Stormwater Wetlands
Urban development over the last several decades in the United States has greatly increased the amount of impervious surfaces, such as streets, rooftops, and parking lots in urban and suburban environs. Rainwater from these areas is often contaminated with pollutants, such as motor oil, gasoline, heavy metals and nutrients. And since rainwater cannot soak into the soil, impervious surfaces also generate greater volumes of water than natural areas, leading to increased frequency and depth of flooding (Lane et al. 2015a). The use of stormwater wetlands solve both of these issues by holding water during storms, much like a retention basin, while also reducing pollutant concentrations in the water column. Below are several stormwater wetland projects that Comite Resources has designed and monitored.

CHS

The south pond stormwater wetlands at CHS, inc.

CHS, Inc. is a bulk grain transfer terminal located south of Myrtle Grove, LA directly on the west bank of the Mississippi River. During rainfalls, grain dust from the facility washed into drainage ditches where total organic carbon (TOC) concentrations regularly exceeded the LPDES permit limit of 50 mg/L. In an effort to reduce TOC concentrations from the stormwater runoff, CHS implemented aggressive stormwater management practices and regular cleaning of earthen swales and other areas. Despite these changes, TOC concentrations continued to exceed permitted concentrations.

In response, Comite Resources designed and directed construction of two ~2-acre stormwater wetlands directly north and south of the facility. Several hundred baldcypress seedlings were planted along the edge of the ponds and weirs were installed to control water levels. Herbaceous wetland vegetation established itself naturally, and alligators and a large population of whistling ducks, along with other wildlife are also currently using the ponds.

Stormwater from the CHS facility is now routed through these wetlands prior to release into the local drainage network. Comite Resources monitors the wetlands for TOC reduction and vegetation growth and health. Influent TOC concentrations are at times as high as ~300 mg/L, but outflow effluent TOC concentrations are consistently below 40 mg/L, demonstrating that these wetlands are effectively reducing TOC concentrations of surface water runoff.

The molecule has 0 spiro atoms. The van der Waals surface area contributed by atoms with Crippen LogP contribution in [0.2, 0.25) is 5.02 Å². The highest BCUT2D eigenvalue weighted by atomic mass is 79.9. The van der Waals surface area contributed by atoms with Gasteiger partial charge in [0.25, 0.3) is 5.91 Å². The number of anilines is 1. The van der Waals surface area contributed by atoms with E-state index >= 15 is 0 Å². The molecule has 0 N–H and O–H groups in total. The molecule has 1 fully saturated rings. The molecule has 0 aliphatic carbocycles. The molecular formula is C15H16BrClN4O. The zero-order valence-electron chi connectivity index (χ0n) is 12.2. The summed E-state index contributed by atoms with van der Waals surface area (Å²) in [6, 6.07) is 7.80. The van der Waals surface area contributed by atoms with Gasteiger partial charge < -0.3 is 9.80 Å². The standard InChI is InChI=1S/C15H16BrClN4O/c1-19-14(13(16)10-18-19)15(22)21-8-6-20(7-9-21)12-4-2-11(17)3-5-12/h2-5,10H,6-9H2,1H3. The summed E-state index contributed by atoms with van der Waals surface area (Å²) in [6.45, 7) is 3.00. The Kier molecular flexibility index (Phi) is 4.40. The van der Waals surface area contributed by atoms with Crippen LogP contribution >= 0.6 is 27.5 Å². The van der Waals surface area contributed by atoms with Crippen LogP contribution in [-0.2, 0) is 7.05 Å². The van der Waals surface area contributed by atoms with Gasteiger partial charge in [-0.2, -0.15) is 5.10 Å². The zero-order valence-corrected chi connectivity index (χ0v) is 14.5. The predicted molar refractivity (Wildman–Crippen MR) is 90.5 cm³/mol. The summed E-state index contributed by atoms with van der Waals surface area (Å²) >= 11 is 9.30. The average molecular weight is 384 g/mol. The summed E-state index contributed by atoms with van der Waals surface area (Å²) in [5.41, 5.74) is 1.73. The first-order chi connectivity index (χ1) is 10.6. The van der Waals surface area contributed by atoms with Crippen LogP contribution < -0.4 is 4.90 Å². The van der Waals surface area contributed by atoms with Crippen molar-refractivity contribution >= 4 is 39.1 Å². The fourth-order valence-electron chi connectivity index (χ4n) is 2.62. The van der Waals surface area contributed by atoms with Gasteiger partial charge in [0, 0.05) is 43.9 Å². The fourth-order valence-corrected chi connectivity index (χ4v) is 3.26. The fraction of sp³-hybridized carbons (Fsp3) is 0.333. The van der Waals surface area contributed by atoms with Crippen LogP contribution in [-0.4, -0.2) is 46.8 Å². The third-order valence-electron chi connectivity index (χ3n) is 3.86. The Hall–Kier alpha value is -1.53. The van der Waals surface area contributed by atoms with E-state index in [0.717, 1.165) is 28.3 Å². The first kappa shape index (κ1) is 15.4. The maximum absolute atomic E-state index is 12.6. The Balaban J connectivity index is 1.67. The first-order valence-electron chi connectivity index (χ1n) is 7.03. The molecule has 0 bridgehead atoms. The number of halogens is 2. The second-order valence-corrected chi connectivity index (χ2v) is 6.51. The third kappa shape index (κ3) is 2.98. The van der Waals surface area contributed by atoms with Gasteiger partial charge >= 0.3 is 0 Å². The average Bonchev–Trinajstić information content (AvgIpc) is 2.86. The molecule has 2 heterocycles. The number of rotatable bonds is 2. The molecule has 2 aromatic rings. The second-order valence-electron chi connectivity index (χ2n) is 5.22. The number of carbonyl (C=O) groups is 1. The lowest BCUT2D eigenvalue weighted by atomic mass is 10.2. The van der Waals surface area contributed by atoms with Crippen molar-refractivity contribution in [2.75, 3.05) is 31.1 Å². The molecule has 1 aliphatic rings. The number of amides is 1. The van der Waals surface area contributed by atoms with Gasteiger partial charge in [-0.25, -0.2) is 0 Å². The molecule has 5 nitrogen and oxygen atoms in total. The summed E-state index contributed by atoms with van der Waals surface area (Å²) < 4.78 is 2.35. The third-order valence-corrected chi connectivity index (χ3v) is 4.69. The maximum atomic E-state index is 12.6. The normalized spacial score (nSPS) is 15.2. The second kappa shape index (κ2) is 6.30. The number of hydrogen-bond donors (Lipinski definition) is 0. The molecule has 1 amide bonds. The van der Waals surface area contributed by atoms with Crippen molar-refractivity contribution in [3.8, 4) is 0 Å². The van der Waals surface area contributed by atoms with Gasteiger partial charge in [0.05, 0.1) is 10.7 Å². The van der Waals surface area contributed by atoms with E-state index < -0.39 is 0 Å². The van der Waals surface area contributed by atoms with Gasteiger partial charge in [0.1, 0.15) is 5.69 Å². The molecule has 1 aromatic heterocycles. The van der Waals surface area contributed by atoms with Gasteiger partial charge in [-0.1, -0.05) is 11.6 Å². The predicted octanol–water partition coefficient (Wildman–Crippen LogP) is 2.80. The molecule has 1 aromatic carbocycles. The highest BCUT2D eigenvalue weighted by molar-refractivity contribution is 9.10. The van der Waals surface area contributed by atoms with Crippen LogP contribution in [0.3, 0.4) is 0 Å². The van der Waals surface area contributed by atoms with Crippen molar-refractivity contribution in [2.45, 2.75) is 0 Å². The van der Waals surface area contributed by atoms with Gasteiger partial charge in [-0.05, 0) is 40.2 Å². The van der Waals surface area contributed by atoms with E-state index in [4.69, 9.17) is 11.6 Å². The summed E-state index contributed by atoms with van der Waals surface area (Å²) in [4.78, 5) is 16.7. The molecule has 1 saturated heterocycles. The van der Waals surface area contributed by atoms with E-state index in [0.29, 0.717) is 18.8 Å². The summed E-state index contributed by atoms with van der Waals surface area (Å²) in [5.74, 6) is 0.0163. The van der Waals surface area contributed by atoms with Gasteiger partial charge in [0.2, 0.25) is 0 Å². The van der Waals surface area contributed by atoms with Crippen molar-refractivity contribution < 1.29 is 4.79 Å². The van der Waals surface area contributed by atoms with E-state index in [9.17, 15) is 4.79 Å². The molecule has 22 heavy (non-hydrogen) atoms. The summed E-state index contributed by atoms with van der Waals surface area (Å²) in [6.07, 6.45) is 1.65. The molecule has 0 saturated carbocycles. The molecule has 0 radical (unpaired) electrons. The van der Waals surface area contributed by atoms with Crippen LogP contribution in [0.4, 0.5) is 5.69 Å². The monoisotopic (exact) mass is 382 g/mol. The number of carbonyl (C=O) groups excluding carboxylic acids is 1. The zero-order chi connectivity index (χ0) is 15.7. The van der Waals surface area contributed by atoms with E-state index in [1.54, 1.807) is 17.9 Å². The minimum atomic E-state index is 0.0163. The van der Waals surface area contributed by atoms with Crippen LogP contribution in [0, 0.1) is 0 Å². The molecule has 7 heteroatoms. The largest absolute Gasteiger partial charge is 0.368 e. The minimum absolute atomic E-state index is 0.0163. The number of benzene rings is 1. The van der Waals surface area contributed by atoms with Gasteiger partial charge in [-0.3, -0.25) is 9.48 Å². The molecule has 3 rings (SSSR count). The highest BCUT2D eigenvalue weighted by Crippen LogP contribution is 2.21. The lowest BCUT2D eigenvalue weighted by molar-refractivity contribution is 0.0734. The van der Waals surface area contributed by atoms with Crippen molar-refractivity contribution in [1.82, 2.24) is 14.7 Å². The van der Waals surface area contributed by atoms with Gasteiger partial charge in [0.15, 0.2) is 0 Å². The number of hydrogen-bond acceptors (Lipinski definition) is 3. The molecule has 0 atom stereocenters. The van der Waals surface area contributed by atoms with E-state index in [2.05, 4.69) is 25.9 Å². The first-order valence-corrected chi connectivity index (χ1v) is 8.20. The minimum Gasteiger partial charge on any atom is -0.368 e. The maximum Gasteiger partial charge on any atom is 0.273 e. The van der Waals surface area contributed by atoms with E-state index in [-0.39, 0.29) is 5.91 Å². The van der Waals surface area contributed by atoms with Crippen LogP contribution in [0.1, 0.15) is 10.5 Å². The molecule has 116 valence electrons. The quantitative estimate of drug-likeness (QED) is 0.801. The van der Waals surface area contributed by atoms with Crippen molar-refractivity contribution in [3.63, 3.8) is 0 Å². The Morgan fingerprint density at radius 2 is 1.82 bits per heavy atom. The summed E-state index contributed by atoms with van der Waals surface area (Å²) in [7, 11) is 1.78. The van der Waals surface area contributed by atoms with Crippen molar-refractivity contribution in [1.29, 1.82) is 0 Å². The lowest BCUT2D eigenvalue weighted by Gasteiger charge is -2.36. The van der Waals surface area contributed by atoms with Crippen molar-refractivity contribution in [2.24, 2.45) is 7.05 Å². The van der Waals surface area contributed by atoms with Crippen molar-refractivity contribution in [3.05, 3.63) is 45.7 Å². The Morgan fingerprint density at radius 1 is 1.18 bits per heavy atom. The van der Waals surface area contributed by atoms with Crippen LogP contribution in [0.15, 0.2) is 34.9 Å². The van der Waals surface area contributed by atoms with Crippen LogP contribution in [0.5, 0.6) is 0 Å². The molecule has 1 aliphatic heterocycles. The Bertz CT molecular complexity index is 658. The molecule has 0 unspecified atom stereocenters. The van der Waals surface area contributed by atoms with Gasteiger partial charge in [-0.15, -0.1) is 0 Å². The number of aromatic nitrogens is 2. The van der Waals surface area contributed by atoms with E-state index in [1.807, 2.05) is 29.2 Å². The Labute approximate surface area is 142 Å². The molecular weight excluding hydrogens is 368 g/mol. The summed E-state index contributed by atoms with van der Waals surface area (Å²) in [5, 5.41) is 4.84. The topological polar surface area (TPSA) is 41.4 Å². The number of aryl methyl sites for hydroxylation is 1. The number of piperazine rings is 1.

Highlights:

  • Project Management
  • Conceptual design of two stormwater wetlands
  • Vegetation planting
  • Vegetation and water quality monitoring

Del Sol

PVC structure of floating wetland at Del Sol as seen by Google Earth

Comite Resources partnered with St. Tammany Parish to develop, install and monitor a floating wetland to reduce nutrient and sediment concentrations of water flowing through the stormwater retention pond of the Del Sol subdivision in Covington, Louisiana. The floating wetlands were constructed using PVC with a mat constructed of vinyl-coated crab wire and planted with maidencane and other wetland vegetation such as southern swamp lily and southern blue flag iris. Approximately eighty baldcypress and fifty water tupelo seedlings were planted along the edge of the pond (survival rate >90%). Post-construction water quality monitoring showed that the floating wetland significantly reduced nitrogen and phosphorus concentrations of stormwater and improved water clarity over the course of the study. These reductions are proof-of-concept that constructed floating wetlands can be retrofitted into stormwater retention ponds for water quality improvement.

Highlights:

  • Design and construction of floating wetlands
  • Vegetation and water quality monitoring
  • Planting of baldcypress seedlings around the pond
  • Statistical analyses of data
  • Presentation of results at Del Sol Homeowners Association meetings

Woodlawn High School
As part of recent renovations, a wetland was constructed to decrease urban stormwater runoff from the parking lot of the Woodlawn High School (WHS) of the East Baton Rouge Parish School System. Originally a simple detention pond system, Comite Resources transformed it into a wetland to reduce the volume of stormwater runoff, increase residence time, uptake and sequester nutrients, and provide an educational training ground for schools. To create the wetland, our team constructed a meandering serpentine channel in the detention pond, planted wetland vegetation, and installed a weir drainage system at the far end of the detention pond to maintain a minimum water level within the created wetland. The meandering wetland channel was designed to be an aesthetically pleasing landscape feature as well as a functioning wetland filter, demonstrating the integration of landscape design with stormwater management and non-point source pollution mitigation.

Highlights:

  • Conceptual design of a stormwater wetland
  • Vegetation planting
  • Design of an irrigation system used during vegetation establishment
  • Vegetation and water quality monitoring

Development of the stormwater wetland at the Woodlawn High School